For the past two months I’ve been working at a local Greenville newspaper as an advertising representative while still looking for a reporter position.

Two weeks ago, I got a job at The Elkin Tribune in Elkin, N.C. So I will be packing up and moving up to North Carolina-spreading my classic movie love to a whole new state!

Celebration

In honor of this exciting, nerve-wracking event, I’m dedicating this post to journalists in movies. Everyone is invited to the party!

Glenda Farrell as Torchy Blaine most likely up to no good.

Torchy Blaine Series: Torchy Blaine was a series of films made during the 1930s much like Boston Blackie, The Falcon or Andy Hardy. Torchy Blaine snooped and got into trouble in eight films from 1937 to 1939 (yep, they knew how to churn them out in those days). Torchy Blaine is a wise-cracking and troublesome female reporter. She eavesdrops, bugs rooms and follows people in order to get information-all highly illegal in these days, according to my Media Law and Ethics classes at Winthrop. Not only does Torchy usually get caught by the bad guys she is spying on, but she is constantly at odds with her policeman boyfriend, Steve McBride. At the end of each film, Steve and Torchy usually agree to get married but Torchy has to agree to give up her reporter career-as we all know, this doesn’t happen. Review: These films are very silly but equally entertaining. Through the eight part series, Glenda Farrell, Lola Lane and Jane Wyman all play Torchy.  But Glenda is my favorite Torchy. However, Lola wears some adorable lounging pajamas in “Torchy Blaine in Panama.”

Citizen Kane (1940): I don’t feel that I can discuss journalism movies without mentioning Citizen Kane. The film follows Orson Welles as Charles Foster Kane and his rise as the top newspaper publisher. We all know this film is based off the life of William Randolph Hearst-who was still living at the time. In Joseph Cotton’s autobiography “Vanity Gets You Somewhere,” Cotton says “Kane” was set to premiere in Radio City Music Hall. Hearst made sure it did not play there-or in several other movie houses across the United States. That goes to show just how powerful he was. Review: I do really like this film. It was a bit of an ‘Indie’ film in its day so its funny that is revered so much now. I really enjoy it for the historical background of it as well.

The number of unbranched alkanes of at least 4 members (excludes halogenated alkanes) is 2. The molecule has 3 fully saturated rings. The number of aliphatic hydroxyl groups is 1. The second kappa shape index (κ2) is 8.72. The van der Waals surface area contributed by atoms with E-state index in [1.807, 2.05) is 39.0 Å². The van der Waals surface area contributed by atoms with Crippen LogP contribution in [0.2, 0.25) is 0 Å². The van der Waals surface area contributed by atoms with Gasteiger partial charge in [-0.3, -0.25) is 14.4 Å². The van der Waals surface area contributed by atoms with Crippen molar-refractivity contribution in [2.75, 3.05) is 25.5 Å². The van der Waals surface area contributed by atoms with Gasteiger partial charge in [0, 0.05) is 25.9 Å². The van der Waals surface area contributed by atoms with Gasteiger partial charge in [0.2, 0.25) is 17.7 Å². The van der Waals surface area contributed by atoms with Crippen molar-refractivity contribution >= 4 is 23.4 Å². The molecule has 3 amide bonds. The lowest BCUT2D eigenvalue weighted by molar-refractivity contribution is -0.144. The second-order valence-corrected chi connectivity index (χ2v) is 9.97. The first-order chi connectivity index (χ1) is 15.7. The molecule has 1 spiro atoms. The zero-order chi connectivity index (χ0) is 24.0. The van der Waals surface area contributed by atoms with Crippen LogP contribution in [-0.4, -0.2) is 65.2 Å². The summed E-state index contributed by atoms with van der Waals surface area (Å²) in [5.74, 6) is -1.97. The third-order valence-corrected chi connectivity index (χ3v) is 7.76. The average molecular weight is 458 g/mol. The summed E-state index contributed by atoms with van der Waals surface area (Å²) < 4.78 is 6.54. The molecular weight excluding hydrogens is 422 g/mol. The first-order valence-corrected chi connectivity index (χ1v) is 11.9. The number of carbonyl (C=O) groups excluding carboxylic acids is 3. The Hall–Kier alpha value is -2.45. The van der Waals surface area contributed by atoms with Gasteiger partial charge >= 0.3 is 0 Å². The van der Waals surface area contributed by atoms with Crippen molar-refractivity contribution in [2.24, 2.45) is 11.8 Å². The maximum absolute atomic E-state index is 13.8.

Cary Grant and Rosalind Russell getting the scoop in “His Girl Friday”

His Girl Friday (1940): When you say “female reporters in film” Rosalind Russell with her crazy hats in “His Girl Friday” automatically comes to mind.  Roz plays the ex-wife of Cary Grant, her reporter co-worker, and is engaged to Ralph Bellamy. On the day that Roz and Ralph are supposed to get married, a huge murder story breaks and news hound that she is, Roz can’t stay away. Not surprisingly, Ralph Bellamy doesn’t get the girl in the end (like always), and Roz and Cary fall back in love in the midst of copy and photography. Review: I really enjoy this movie, but you REALLY HAVE TO PAY ATTENTION.  For comedic value, Cary and Rosalind talk very, very fast. Several actresses turned down this role including Carole Lombard, Ginger Rogers, Claudette Colbert, Irene Dunne and Jean Arthur. I think Carole, Jean and Irene would have been perfect for the role, but I like seeing Rosalind in a role that is both sexy, funny and strong. Around this time she was flexing her comedic muscles with “The Women” and “No Time For Comedy,” and this is most definitely one of her best during this period.

Foreign Correspondent (1940): Though the United States had not yet joined the war, this Alfred Hitchcock directed film follows American reporter, John Jones-played by my heartthrob Joel McCrea-is sent on assignment to report on the war. Jones starts to uncover a spy ring in England that is aiding the Axis. Jones also meets and falls in love with Carol Fisher-played by one of my favorites, Laraine Day. I don’t want to say too much, because I don’t want to ruin this Hitchcock thriller, but watch for a disaster ending. Hitchcock does it ingeniously. Review: I actually think this is the film the secured in my mind that I wanted to be a journalist. The excitement and discovery that Joel McCrea experienced was irresistible. To this day my AIM name is even the title of this film.